Reactive nitrogen species (RNS), like reactive oxygen species, impose severe stresses on damaged neurons.34 They arise spontaneously following stroke and spinal cord injuries and have been shown to account for a substantial proportion of subsequent long-term neurological damage. PQQ suppresses RNS in experimentally induced strokes.35 It also provides additional protection by blocking gene expression of inducible nitric oxide synthase (iNOS), a major source of RNS, following spinal cord injury.36
PQQ powerfully protects brain cells against oxidative damage following ischemia-reperfusion injury—the inflammation and oxidative damage that result from the sudden return of blood and nutrients to tissues deprived of them by stroke.37 Given immediately before induction of stroke in animal models, PQQ significantly reduces the size of the damaged brain area.38
PQQ also interacts in a beneficial manner with our brain’s neurotransmitter systems. In particular, PQQ protects neurons by modifying the important NMDA receptor site.39,40 NMDA is a powerful mediator of “excitotoxicity,” a response to long-term overstimulation of neurons that is associated with many neurodegenerative diseases and seizures.41-43 PQQ also protects against neurotoxicity induced by other toxins, including mercury.44,45
A mounting body of evidence points to PQQ as a potent intervention in Alzheimer’s disease and Parkinson’s disease. Both are triggered by accumulation of abnormal proteins that initiate a cascade of oxidative events resulting in brain cell death. PQQ prevents development of a protein (alpha-synuclein) associated with Parkinson’s disease.46 It also protects nerve cells from the oxidizing ravages of the amyloid-beta protein linked with Alzheimer’s disease.47 A 2010 study revealed that PQQ could prevent formation of amyloid beta molecular structures.48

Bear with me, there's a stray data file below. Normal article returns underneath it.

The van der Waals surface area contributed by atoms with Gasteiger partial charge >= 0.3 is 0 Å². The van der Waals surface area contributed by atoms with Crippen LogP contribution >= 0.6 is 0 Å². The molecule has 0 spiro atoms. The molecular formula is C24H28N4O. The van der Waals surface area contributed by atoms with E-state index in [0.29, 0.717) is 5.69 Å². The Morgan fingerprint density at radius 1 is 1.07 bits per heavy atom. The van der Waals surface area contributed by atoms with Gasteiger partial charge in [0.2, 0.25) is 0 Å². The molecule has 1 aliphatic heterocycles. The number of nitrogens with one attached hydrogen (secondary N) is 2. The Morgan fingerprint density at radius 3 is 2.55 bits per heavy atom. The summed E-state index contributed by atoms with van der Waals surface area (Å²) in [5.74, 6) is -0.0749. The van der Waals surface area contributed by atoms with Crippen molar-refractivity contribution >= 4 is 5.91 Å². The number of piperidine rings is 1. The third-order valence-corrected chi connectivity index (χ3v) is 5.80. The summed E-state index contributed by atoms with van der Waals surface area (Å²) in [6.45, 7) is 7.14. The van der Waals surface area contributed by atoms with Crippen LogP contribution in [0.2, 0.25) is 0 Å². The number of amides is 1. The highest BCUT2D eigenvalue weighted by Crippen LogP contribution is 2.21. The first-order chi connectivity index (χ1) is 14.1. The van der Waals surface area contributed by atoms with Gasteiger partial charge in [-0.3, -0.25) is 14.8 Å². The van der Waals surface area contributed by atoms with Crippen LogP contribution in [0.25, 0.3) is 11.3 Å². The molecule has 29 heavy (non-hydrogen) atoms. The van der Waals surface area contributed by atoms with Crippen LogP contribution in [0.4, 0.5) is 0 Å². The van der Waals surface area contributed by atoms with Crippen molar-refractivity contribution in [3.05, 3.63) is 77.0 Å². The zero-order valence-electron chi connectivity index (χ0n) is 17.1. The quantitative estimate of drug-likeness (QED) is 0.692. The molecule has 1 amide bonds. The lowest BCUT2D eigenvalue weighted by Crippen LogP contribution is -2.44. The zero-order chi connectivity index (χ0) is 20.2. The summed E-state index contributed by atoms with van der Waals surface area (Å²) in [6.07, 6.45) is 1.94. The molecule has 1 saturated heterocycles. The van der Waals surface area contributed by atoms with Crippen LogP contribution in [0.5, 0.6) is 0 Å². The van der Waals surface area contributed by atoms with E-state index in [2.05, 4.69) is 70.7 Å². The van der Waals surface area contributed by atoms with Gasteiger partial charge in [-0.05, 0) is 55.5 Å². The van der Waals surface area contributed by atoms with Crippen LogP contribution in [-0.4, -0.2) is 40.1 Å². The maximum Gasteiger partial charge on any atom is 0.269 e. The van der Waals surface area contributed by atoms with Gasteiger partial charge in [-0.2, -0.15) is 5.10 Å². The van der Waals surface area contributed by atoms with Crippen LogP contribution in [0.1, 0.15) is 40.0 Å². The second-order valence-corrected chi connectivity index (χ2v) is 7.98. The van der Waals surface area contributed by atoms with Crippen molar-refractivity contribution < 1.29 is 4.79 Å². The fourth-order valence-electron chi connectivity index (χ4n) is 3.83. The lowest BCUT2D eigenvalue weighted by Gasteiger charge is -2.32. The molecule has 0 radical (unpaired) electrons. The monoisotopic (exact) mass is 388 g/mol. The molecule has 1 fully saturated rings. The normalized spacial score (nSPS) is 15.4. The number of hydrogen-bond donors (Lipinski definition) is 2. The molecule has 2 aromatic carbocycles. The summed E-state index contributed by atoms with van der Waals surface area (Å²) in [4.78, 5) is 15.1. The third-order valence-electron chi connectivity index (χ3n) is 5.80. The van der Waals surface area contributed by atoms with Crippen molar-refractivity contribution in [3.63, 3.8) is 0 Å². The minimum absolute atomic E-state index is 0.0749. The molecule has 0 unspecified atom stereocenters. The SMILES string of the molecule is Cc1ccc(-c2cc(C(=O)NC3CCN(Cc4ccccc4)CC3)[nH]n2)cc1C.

PQQ has also been shown to protect memory and cognition in both aging animals and humans.49,50 It stimulates production and release of nerve growth factor in cells that support neurons in the brain.51 This may partially explain why PQQ supplementation of aging rats resulted in marked improvement of their memory function.49
In humans, supplementation with 20 mg per day of PQQ resulted in improvements on tests of higher cognitive function in a group of middle-aged and elderly people.50 These effects were significantly amplified when the subjects also took 300 mg per day of CoQ10.